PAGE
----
Friday, March 30, 2012

Divine Innocence: Reflections on the Past

In listening to my “Loving the Two Halves of Life” mp3s Sunday (my personally designated day of house cleaning and spiritual mp3 imbibing) I was introduced to a wonderfully bright star of mysticism, theology, and wisdom–Edwina Gateley. She said a great many things that I will have to go back to again and again to fully absorb but she concluded her first session with the following questions. Which, serendipitously enough, I have been reflecting on a lot lately. So I thought I would answer them.

Who was God for you as a child?
God, for me, as a child was magic. It is probably more clearly described as mystery, but the word that came into my childish perceptions and imaginations was magic. He was everything-ness and nothingness, he was boisterous and secret, but close to my heart like a parent. He was the man I whispered to in nightly prayers, and the hidden “thing” behind the altar at mass–heavily guarded by the gatekeepers in their drapes of fabric and scepters of protection.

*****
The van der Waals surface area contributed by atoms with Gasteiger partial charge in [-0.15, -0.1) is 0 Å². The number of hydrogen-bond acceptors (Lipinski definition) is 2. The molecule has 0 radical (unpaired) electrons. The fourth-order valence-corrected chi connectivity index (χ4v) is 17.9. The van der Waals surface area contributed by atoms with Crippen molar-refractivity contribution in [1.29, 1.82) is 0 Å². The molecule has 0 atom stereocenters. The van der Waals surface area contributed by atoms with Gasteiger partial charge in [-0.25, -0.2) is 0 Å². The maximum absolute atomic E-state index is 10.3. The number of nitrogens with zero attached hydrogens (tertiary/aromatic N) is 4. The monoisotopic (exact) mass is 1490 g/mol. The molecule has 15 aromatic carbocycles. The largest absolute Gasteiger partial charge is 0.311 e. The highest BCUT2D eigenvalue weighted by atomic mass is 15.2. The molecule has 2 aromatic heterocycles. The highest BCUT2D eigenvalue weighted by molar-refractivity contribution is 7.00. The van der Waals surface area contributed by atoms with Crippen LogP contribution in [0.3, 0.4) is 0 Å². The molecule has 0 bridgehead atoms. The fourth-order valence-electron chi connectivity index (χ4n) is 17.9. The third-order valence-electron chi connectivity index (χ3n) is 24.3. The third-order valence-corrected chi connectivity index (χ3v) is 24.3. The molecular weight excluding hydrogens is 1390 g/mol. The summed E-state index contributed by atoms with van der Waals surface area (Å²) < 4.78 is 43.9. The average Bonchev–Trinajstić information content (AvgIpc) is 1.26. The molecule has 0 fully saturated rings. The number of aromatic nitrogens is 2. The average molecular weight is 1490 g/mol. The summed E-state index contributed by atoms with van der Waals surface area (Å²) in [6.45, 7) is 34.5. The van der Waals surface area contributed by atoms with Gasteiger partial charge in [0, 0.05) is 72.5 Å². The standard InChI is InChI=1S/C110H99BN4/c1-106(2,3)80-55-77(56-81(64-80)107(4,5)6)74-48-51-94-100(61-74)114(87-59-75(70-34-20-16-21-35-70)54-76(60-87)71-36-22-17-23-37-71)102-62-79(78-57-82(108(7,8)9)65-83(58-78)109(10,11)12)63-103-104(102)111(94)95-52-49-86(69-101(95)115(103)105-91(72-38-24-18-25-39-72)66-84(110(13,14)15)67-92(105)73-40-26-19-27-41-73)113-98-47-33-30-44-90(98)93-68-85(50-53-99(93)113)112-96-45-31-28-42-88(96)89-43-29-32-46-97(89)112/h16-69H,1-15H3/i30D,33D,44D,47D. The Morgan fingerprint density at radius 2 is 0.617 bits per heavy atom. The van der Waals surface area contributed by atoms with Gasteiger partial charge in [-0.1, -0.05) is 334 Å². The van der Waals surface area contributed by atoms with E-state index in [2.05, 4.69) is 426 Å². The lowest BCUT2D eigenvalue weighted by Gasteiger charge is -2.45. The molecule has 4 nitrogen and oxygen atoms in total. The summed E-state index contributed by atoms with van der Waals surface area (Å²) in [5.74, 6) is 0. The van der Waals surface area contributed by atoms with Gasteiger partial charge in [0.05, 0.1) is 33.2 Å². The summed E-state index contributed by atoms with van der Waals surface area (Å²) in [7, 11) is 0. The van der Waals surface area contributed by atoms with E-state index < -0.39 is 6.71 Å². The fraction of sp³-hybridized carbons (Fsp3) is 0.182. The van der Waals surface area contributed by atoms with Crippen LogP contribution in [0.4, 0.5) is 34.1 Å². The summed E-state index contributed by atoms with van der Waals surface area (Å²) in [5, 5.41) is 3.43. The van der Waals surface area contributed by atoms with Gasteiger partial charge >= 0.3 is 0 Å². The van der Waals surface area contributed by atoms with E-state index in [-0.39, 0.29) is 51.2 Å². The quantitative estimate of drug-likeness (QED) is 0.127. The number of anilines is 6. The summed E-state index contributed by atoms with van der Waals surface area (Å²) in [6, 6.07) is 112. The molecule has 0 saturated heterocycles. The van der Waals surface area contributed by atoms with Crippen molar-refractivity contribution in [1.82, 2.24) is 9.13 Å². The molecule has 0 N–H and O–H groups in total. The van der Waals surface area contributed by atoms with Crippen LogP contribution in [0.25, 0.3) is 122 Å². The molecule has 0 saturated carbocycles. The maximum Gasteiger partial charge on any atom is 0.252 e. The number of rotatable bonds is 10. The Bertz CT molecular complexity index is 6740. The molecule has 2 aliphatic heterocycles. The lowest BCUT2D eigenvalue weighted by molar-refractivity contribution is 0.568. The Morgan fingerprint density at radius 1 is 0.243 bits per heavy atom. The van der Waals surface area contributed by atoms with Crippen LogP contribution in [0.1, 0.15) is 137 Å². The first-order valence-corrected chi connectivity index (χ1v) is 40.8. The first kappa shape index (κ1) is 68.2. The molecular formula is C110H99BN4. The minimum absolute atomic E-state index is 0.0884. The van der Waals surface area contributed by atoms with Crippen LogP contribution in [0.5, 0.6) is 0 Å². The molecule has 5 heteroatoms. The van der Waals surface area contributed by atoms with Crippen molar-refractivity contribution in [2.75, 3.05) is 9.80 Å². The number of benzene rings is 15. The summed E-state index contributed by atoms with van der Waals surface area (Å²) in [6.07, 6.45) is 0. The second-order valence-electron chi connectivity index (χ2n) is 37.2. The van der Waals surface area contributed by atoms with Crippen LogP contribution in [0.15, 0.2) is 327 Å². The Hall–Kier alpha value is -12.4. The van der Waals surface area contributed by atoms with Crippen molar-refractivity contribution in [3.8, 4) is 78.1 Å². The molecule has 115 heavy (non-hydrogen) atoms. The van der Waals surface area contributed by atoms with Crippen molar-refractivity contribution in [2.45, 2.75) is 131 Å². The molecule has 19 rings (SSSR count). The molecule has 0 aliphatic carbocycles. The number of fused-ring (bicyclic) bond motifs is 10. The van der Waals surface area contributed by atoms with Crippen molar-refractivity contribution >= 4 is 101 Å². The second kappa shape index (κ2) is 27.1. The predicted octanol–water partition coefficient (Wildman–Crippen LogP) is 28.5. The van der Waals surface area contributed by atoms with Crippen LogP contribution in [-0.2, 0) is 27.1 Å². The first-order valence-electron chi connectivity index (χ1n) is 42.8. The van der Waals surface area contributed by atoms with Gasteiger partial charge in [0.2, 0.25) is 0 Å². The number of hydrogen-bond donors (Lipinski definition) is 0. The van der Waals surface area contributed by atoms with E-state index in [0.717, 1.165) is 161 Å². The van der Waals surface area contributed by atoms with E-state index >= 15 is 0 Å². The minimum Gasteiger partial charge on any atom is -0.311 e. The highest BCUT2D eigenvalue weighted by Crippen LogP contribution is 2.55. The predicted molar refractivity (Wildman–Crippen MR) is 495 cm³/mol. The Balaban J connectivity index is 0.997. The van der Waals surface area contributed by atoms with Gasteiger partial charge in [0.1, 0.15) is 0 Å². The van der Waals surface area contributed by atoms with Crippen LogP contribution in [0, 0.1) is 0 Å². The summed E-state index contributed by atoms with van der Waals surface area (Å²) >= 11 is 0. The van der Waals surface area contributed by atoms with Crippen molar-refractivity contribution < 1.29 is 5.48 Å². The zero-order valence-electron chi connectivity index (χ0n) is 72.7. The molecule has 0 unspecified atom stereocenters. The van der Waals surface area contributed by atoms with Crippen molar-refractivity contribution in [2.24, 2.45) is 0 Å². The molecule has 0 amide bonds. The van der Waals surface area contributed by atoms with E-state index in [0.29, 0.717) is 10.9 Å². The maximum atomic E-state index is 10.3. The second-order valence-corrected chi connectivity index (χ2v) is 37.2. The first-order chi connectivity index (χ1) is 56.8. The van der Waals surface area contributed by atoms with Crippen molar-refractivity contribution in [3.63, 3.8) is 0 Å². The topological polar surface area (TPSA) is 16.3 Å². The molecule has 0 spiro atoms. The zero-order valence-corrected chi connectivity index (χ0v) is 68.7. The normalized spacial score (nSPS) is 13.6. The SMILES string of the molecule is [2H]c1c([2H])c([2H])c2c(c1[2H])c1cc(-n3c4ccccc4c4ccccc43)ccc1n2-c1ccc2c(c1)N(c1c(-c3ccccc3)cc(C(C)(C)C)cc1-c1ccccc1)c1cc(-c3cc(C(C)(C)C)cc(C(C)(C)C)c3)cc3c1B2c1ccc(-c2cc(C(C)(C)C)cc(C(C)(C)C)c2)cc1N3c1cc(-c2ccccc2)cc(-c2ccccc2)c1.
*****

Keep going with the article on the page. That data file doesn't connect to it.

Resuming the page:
He was the thing I most wanted in the whole world, but I had no idea how to hold him. Trying to capture God in my imagination was like trying to catch fireflies in a jar–every time I thought I caught a piece of light, I would slap the lid on tight, only to realize that it had disappeared into the night.

What was the Church for you as a child?

When I was in elementary school, I would sit in the pews at church and watch the movements and rhythms of Mass. I saw the ceremony and outfits and it all seemed like a beautiful, dramatic play for God. I would mime the words to the priest’s “part” like I was studying for an audition–certain that if I got all the words right one day I could be up there, part of the ceremony, part of the play. I am not sure when along the way I realized that in the Catholic Church I couldn’t have that role–I just know the dream faded with dissipating innocence, and a more elaborate understanding of the system.

As I have returned to church, sitting in the pews of my Episcopal Church, I sometimes find myself mouthing the words, along with the priest. For a while I thought it was just an old habit returning–but part of me thinks it is the renewal of a long lost yearning to be on the other side of the service. Either way, when I catch myself doing it, I smile at the memory of a child’s imaginings on church.

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